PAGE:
VAT in the Gulf Cooperation Council
Edited by Ehtisham Ahmad and Abdulrazak Al Faris
Chapter 4: The Design of a VAT for Multi-Government Jurisdictions: Lessons from Canada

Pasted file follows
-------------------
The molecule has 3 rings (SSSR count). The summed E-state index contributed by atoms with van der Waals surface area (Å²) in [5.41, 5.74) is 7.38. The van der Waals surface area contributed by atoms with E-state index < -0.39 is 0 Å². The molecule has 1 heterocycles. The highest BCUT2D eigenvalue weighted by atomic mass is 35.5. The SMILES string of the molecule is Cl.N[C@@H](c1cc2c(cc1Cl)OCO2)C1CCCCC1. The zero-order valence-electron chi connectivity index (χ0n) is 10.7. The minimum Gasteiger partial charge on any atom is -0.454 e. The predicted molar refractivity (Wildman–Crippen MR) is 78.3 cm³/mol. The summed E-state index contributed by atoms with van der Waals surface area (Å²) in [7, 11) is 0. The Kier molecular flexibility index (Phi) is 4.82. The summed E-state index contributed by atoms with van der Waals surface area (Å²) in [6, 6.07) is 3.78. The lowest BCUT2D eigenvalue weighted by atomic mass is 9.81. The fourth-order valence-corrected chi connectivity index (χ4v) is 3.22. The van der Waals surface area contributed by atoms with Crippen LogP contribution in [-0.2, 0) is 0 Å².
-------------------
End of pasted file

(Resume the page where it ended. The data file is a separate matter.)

4. The design of a VAT for multigovernment jurisdictions: lessons from Canada Robin Boadway INTRODUCTION A Countries are increasingly adopting a broad-based value added tax (VAT) as a major component of their revenue mix. There are good reasons for this. The VAT is an efficient source of revenue that induces compliance by taxpayers because of the paper trail left by its invoicing and crediting approach. Its use reduces the rates that would otherwise have to apply to other broad tax bases, such as the income tax, and brings into the tax net agents who might otherwise escape taxation because of income concealment or evasion. Its most important trait is that it leads to production efficiency by ensuring that all producers, at least those producers who are registered to pay the tax, face the same effective prices on their inputs. For this reason, the VAT has been advocated by the International Monetary Fund and other international agencies for developing countries as an alternative to trade taxes on which they have traditionally relied because of its ease of administrative implementation.1 While the VAT by itself does not address equity concerns, complementary measures can be undertaken that do so. For example, redistributive objectives can be achieved by other policy instruments, such as refundable tax credits for low-income persons, progressivity of the income tax, wealth and wealth transfer taxes, and, especially, in-kind transfers targeted to the needy. VATs are typically implemented using the credit-and-invoice method. The basics of this method are straightforward. All sales...
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